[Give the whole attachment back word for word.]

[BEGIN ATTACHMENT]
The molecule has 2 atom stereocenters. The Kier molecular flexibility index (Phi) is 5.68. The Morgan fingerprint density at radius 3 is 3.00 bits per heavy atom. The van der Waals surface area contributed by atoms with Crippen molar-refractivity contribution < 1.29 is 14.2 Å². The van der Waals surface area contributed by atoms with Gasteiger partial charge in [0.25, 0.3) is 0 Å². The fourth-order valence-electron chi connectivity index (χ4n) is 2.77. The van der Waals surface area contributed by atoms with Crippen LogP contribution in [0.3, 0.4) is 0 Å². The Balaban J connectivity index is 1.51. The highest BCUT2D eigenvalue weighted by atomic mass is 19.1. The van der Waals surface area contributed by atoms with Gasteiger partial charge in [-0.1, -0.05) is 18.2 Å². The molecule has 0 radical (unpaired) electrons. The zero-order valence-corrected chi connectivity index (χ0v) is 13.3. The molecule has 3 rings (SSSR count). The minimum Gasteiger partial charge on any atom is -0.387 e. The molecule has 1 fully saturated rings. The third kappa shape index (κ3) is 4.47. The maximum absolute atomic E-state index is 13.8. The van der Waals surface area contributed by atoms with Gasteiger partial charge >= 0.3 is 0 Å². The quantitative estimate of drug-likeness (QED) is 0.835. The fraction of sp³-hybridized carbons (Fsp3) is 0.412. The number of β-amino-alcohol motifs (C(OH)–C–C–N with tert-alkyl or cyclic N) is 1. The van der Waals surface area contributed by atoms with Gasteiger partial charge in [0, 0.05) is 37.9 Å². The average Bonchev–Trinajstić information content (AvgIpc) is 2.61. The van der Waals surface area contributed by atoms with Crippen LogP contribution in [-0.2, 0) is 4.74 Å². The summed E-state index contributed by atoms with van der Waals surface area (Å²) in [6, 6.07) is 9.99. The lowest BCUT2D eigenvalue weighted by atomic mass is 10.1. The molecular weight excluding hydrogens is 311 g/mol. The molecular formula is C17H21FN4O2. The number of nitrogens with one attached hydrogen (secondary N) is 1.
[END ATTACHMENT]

The molecule has 2 atom stereocenters. The Kier molecular flexibility index (Phi) is 5.68. The Morgan fingerprint density at radius 3 is 3.00 bits per heavy atom. The van der Waals surface area contributed by atoms with Crippen molar-refractivity contribution < 1.29 is 14.2 Å². The van der Waals surface area contributed by atoms with Gasteiger partial charge in [0.25, 0.3) is 0 Å². The fourth-order valence-electron chi connectivity index (χ4n) is 2.77. The van der Waals surface area contributed by atoms with Crippen LogP contribution in [0.3, 0.4) is 0 Å². The Balaban J connectivity index is 1.51. The highest BCUT2D eigenvalue weighted by atomic mass is 19.1. The van der Waals surface area contributed by atoms with Gasteiger partial charge in [-0.1, -0.05) is 18.2 Å². The molecule has 0 radical (unpaired) electrons. The zero-order valence-corrected chi connectivity index (χ0v) is 13.3. The molecule has 3 rings (SSSR count). The minimum Gasteiger partial charge on any atom is -0.387 e. The molecule has 1 fully saturated rings. The third kappa shape index (κ3) is 4.47. The maximum absolute atomic E-state index is 13.8. The van der Waals surface area contributed by atoms with Gasteiger partial charge >= 0.3 is 0 Å². The quantitative estimate of drug-likeness (QED) is 0.835. The fraction of sp³-hybridized carbons (Fsp3) is 0.412. The number of β-amino-alcohol motifs (C(OH)–C–C–N with tert-alkyl or cyclic N) is 1. The van der Waals surface area contributed by atoms with Gasteiger partial charge in [0, 0.05) is 37.9 Å². The average Bonchev–Trinajstić information content (AvgIpc) is 2.61. The van der Waals surface area contributed by atoms with Crippen LogP contribution in [-0.2, 0) is 4.74 Å². The summed E-state index contributed by atoms with van der Waals surface area (Å²) in [6, 6.07) is 9.99. The lowest BCUT2D eigenvalue weighted by atomic mass is 10.1. The molecular weight excluding hydrogens is 311 g/mol. The molecular formula is C17H21FN4O2. The number of nitrogens with one attached hydrogen (secondary N) is 1.